Dialectical behaviour therapy (DBT) is an evidence-based therapy for people with borderline personality disorder (BPD). Past research has identified behavioural changes indicating improved functioning for people who undergo DBT. To date, however, there has been little research investigating the underlying mechanism of change. The present study utilised a between-subjects design and self-report questionnaires of Self-Control and the five factor model of personality and drew participants from a metropolitan DBT program. We found that pre-treatment participants were significantly lower on Self-Control, Agreeableness and Conscientiousness when compared to both the post-treatment assessment and the norms for each questionnaire. Neuroticism was significantly higher both before and after treatment when compared to the norms. These findings suggest that Self-Control may play a role in both the presentation of this disorder and the effect of DBT. High levels of Neuroticism lend weight to the Linehan biosocial model of BPD development.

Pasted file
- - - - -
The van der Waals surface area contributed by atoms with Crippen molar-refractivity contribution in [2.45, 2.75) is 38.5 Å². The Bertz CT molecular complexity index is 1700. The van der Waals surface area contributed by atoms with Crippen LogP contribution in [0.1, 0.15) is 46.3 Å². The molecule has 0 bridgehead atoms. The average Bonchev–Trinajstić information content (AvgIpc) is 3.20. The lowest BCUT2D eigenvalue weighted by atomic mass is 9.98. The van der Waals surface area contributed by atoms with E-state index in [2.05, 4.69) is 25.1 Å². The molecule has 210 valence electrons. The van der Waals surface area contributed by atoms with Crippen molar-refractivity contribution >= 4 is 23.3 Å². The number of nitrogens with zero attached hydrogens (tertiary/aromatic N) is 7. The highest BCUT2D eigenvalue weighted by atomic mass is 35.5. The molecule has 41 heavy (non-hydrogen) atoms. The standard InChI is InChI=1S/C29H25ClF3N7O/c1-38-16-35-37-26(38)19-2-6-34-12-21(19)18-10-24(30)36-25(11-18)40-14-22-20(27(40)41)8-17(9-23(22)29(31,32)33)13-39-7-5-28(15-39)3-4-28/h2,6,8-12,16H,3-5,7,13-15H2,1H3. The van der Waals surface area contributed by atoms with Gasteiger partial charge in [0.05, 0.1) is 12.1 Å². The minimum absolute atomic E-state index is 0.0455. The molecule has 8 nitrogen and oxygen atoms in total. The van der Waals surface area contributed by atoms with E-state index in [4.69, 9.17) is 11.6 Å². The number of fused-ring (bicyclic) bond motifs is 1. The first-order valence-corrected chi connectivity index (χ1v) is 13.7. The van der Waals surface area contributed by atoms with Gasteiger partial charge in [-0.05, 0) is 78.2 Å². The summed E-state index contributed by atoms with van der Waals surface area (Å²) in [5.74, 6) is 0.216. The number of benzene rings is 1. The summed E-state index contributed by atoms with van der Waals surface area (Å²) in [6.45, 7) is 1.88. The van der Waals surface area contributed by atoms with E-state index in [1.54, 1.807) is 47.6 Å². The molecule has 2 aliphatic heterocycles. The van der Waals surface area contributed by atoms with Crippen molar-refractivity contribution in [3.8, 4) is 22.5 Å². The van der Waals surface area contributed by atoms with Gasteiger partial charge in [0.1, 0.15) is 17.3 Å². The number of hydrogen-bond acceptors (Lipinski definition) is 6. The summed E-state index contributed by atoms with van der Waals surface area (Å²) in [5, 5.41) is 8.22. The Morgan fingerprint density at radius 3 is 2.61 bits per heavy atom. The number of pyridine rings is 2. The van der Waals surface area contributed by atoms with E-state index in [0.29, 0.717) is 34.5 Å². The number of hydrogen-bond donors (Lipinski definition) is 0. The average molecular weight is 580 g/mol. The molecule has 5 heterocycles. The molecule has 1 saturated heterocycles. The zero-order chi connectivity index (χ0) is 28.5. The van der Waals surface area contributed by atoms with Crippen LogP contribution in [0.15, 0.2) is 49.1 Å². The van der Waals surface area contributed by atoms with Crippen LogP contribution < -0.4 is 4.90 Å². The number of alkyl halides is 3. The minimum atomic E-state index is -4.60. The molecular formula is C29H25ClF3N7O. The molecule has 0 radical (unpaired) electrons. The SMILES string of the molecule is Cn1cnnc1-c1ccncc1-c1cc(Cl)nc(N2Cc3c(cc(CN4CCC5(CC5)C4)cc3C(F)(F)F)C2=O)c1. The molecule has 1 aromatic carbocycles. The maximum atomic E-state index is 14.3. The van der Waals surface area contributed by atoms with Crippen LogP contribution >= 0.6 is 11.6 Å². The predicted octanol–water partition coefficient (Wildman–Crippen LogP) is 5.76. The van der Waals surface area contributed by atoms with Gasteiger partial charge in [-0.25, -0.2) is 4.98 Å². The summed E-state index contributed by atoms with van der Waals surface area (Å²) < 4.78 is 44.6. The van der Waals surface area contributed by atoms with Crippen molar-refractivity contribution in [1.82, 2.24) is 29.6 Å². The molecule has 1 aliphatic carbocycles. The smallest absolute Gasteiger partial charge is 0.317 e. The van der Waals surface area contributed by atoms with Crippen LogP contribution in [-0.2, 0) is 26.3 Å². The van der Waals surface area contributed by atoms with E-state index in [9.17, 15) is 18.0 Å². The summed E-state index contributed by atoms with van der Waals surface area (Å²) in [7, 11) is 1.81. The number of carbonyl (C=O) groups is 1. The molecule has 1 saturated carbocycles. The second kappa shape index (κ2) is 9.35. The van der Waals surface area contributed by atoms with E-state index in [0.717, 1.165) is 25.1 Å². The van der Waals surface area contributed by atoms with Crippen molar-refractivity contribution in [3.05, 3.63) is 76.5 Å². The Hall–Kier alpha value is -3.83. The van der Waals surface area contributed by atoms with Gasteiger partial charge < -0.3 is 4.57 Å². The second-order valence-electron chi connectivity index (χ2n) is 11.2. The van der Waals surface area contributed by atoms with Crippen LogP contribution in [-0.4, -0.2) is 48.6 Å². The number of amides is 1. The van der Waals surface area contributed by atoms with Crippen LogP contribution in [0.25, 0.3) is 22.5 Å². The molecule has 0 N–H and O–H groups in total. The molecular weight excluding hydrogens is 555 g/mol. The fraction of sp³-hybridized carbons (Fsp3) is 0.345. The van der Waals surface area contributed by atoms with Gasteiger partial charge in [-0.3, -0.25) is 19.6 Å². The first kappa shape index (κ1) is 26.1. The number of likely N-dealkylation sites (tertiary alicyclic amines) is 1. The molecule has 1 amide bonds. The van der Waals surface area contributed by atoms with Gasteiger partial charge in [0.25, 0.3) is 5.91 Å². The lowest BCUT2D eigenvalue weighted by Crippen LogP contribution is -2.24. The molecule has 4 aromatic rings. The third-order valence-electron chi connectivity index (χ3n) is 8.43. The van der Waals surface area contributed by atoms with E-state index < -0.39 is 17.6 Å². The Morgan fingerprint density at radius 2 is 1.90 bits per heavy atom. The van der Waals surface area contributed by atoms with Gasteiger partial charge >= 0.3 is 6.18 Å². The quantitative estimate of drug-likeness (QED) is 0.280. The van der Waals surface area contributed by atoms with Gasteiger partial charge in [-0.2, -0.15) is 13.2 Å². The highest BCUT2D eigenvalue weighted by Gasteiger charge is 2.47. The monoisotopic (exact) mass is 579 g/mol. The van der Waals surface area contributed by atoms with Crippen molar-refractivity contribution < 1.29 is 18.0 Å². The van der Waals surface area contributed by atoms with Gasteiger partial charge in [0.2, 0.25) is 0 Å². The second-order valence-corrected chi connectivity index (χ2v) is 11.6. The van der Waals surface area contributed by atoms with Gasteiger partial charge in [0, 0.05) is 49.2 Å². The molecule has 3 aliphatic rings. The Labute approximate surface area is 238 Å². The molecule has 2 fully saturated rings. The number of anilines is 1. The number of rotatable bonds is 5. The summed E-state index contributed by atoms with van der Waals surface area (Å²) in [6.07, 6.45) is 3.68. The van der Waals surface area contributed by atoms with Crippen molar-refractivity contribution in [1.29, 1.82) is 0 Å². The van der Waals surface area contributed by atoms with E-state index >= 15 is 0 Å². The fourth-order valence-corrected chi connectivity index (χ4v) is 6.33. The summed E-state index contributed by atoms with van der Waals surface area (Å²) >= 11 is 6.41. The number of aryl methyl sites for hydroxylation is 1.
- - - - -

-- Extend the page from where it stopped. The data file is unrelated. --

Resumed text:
Australian Psychologist Vol. 45, Issue 1, p. 59-66